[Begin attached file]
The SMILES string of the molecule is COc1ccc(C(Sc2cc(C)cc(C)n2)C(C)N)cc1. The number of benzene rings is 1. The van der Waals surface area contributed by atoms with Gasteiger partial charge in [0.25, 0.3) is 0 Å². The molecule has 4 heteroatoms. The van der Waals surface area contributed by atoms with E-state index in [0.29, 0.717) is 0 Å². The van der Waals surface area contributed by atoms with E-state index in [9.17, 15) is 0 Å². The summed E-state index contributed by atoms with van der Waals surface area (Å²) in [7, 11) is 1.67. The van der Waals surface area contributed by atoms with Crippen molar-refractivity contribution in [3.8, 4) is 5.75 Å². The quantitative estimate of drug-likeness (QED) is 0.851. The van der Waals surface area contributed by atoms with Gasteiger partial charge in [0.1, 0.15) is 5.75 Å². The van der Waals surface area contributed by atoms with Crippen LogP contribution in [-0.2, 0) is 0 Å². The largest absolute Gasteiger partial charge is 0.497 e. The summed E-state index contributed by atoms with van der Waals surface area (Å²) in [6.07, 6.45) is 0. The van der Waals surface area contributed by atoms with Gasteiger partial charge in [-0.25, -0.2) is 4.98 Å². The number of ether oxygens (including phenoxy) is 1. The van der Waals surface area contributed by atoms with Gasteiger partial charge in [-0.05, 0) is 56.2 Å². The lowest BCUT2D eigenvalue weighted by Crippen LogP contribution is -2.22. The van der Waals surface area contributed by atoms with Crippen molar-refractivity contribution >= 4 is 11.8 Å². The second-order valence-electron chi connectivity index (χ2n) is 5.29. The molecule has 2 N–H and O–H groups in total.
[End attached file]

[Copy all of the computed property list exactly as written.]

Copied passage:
The SMILES string of the molecule is COc1ccc(C(Sc2cc(C)cc(C)n2)C(C)N)cc1. The number of benzene rings is 1. The van der Waals surface area contributed by atoms with Gasteiger partial charge in [0.25, 0.3) is 0 Å². The molecule has 4 heteroatoms. The van der Waals surface area contributed by atoms with E-state index in [0.29, 0.717) is 0 Å². The van der Waals surface area contributed by atoms with E-state index in [9.17, 15) is 0 Å². The summed E-state index contributed by atoms with van der Waals surface area (Å²) in [7, 11) is 1.67. The van der Waals surface area contributed by atoms with Crippen molar-refractivity contribution in [3.8, 4) is 5.75 Å². The quantitative estimate of drug-likeness (QED) is 0.851. The van der Waals surface area contributed by atoms with Gasteiger partial charge in [0.1, 0.15) is 5.75 Å². The van der Waals surface area contributed by atoms with Crippen LogP contribution in [-0.2, 0) is 0 Å². The largest absolute Gasteiger partial charge is 0.497 e. The summed E-state index contributed by atoms with van der Waals surface area (Å²) in [6.07, 6.45) is 0. The van der Waals surface area contributed by atoms with Gasteiger partial charge in [-0.25, -0.2) is 4.98 Å². The number of ether oxygens (including phenoxy) is 1. The van der Waals surface area contributed by atoms with Gasteiger partial charge in [-0.05, 0) is 56.2 Å². The lowest BCUT2D eigenvalue weighted by Crippen LogP contribution is -2.22. The van der Waals surface area contributed by atoms with Crippen molar-refractivity contribution >= 4 is 11.8 Å². The second-order valence-electron chi connectivity index (χ2n) is 5.29. The molecule has 2 N–H and O–H groups in total.